Your urologist may also do a pelvic examination and carry out tests to rule out any heart, lung or neurological conditions if necessary

How is Nocturia diagnosed in Singapore?

While diagnosing nocturia may be a simple affair, it can be much more complicated to uncover the underlying cause of the nocturia. Some of the most common diagnostic tests used are:
  • Bladder Diary

    Your doctor will most likely ask that you keep a bladder diary, which is a record of how much fluid you drink, how often you urinate, and the volume of urine produced throughout a three-day period.
  • Urinalysis and Urine Culture

    Your urine sample will be sent to a laboratory to check for the presence of any infections and blood.
  • Various Blood Tests

    The most common of these will check your renal function, to determine whether your nocturia is caused by any potential kidney issues.
  • Uroflowmetry

    This is a test that will measure your voiding function by analysing the speed and volume of your urination.
  • Ultrasound Bladder

    An ultrasound bladder can show any potential issues with the structure of the bladder and reveal any obstructions or growths. In addition, this test is commonly used in conjunction with a uroflowmetry test to check for residual urine after urination.
  • Ultrasound Prostate

    This is generally used to check for benign prostate hyperplasia in men.
  • Cystoscopy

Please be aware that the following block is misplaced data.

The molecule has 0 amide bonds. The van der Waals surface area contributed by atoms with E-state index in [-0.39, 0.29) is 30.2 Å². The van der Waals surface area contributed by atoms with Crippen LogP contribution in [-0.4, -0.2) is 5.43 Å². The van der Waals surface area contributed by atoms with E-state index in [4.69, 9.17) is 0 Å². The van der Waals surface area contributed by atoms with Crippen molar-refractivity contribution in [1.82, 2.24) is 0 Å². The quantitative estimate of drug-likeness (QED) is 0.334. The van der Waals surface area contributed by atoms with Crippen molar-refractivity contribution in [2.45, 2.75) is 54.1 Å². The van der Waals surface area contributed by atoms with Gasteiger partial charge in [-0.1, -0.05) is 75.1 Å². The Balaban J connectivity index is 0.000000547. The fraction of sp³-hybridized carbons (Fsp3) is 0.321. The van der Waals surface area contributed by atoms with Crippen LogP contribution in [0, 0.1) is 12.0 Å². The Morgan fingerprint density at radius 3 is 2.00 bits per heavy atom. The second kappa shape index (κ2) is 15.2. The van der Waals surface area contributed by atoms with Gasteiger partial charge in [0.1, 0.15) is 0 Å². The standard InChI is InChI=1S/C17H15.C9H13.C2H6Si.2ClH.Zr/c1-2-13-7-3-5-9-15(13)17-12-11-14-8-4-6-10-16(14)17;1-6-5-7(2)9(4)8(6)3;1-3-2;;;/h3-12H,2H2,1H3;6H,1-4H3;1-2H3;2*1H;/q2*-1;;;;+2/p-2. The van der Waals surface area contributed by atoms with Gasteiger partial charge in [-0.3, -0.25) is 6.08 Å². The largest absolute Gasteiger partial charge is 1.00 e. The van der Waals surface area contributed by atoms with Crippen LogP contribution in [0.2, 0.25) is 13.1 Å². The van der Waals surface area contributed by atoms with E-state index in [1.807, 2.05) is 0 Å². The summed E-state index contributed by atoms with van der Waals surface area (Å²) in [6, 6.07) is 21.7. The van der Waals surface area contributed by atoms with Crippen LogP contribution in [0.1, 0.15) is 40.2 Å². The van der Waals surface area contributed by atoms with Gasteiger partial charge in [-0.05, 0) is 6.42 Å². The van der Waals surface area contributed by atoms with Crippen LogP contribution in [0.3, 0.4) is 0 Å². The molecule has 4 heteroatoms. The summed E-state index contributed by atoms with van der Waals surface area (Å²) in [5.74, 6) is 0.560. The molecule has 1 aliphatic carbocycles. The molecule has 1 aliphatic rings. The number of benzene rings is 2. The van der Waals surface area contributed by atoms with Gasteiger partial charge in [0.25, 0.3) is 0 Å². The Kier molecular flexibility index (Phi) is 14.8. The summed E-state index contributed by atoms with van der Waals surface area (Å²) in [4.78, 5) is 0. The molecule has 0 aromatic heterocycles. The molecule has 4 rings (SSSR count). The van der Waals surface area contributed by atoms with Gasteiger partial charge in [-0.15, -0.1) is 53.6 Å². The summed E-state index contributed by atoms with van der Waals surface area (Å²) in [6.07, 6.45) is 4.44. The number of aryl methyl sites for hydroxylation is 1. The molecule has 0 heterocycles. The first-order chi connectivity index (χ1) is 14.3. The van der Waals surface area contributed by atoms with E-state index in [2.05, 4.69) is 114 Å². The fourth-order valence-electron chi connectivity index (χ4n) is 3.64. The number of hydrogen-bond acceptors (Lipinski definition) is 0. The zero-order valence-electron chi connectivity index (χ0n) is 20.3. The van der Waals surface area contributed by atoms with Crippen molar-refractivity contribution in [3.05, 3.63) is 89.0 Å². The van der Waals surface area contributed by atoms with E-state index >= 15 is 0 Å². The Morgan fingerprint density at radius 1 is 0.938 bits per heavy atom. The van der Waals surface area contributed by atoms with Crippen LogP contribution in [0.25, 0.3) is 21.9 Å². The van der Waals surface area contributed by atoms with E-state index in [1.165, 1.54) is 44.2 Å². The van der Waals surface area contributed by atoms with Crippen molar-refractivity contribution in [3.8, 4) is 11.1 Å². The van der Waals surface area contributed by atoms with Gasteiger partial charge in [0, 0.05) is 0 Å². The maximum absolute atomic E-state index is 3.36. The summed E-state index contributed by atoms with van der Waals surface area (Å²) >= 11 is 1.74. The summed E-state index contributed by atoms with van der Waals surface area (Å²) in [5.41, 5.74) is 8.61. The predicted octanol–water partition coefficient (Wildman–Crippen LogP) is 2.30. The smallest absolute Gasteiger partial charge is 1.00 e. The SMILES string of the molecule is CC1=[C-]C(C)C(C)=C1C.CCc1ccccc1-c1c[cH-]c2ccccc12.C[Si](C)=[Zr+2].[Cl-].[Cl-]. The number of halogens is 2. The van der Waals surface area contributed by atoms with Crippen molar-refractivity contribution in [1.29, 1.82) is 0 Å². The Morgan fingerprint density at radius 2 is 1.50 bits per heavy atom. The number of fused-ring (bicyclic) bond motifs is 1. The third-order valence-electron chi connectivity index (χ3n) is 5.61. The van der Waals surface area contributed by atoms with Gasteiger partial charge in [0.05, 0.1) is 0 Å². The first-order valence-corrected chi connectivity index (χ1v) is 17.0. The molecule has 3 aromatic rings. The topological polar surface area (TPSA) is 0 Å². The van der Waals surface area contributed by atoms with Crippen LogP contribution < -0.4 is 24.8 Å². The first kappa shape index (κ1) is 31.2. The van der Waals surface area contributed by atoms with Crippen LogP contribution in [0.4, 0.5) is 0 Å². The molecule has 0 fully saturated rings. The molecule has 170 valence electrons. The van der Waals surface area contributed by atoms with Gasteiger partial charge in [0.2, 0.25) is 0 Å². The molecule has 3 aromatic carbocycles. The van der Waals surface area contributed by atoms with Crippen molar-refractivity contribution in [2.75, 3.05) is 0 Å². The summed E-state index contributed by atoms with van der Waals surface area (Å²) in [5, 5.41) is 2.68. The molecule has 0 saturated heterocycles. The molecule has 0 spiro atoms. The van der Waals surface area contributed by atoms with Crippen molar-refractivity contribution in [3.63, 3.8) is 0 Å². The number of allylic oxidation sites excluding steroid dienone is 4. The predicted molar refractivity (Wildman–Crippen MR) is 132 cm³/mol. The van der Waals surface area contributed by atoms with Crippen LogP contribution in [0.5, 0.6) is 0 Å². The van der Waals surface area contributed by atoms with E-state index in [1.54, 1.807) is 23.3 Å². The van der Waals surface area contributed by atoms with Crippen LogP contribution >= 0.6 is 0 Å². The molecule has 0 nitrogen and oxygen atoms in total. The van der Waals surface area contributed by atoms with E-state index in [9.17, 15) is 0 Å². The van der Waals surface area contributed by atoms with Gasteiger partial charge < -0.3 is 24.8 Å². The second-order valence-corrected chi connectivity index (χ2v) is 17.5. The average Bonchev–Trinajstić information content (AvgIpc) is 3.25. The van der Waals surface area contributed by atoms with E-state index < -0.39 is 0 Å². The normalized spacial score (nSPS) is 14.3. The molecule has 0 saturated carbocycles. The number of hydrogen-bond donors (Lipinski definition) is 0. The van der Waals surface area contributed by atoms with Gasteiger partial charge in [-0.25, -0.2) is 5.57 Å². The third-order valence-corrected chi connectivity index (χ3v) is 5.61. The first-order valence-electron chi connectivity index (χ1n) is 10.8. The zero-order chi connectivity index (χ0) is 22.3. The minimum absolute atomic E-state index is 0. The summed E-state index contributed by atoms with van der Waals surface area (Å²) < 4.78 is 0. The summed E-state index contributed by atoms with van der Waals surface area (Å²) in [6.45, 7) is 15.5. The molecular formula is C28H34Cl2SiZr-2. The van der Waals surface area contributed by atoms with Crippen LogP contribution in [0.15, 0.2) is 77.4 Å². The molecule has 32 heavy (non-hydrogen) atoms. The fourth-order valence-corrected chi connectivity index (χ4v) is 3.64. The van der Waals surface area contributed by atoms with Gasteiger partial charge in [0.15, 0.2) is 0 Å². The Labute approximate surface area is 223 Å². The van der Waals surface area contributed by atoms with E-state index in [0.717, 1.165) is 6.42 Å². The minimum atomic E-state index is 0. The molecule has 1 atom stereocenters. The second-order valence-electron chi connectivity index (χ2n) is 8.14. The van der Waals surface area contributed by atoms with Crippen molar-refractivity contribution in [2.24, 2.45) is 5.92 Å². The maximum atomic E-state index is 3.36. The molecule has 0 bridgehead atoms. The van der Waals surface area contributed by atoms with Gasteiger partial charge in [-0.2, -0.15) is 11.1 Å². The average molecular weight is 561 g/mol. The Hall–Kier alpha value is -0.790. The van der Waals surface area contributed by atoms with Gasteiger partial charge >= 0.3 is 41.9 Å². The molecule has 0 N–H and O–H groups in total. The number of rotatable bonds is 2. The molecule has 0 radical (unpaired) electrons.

A cystoscopy is a minimally invasive procedure whereby the urologist inserts an endoscopic tube with a lens into the bladder via the urethra in order to examine the urethra and bladder lining.

How is Nocturia treated in Singapore?

Nocturia treatment varies greatly and depends on what is causing the nocturia in the first place. It is generally treated with lifestyle modifications and the use of medications. Some examples are:

  • Anticholinergic medications

    These are drugs that minimise any abnormal bladder contractions to reduce the urge to urinate. Muscarinic Receptor Antagonists (MRAs) reduce abnormal contractions in the bladder, in turn, reducing the sudden need to urinate. These are:

    • Darifenacin
    • Fesoterodine
    • Mirabegron
    • Oxybutynin
    • Propiverine
    • Solifenacin
    • Tolterodine
    • Trospium chloride
  • Loop diuretics

    These are taken during the day to increase urination in the morning and afternoon rather than at night. Commonly prescribed loop diuretics are:

    • Furosemide
    • Bumetanide
    • Torsemide
  • Desmopressin

    Desmopressin is prescribed to patients who suffer from nocturia caused by a decrease in the production of a hormone called vasopressin. This medication helps concentrate the urine, hence reducing urine production at night.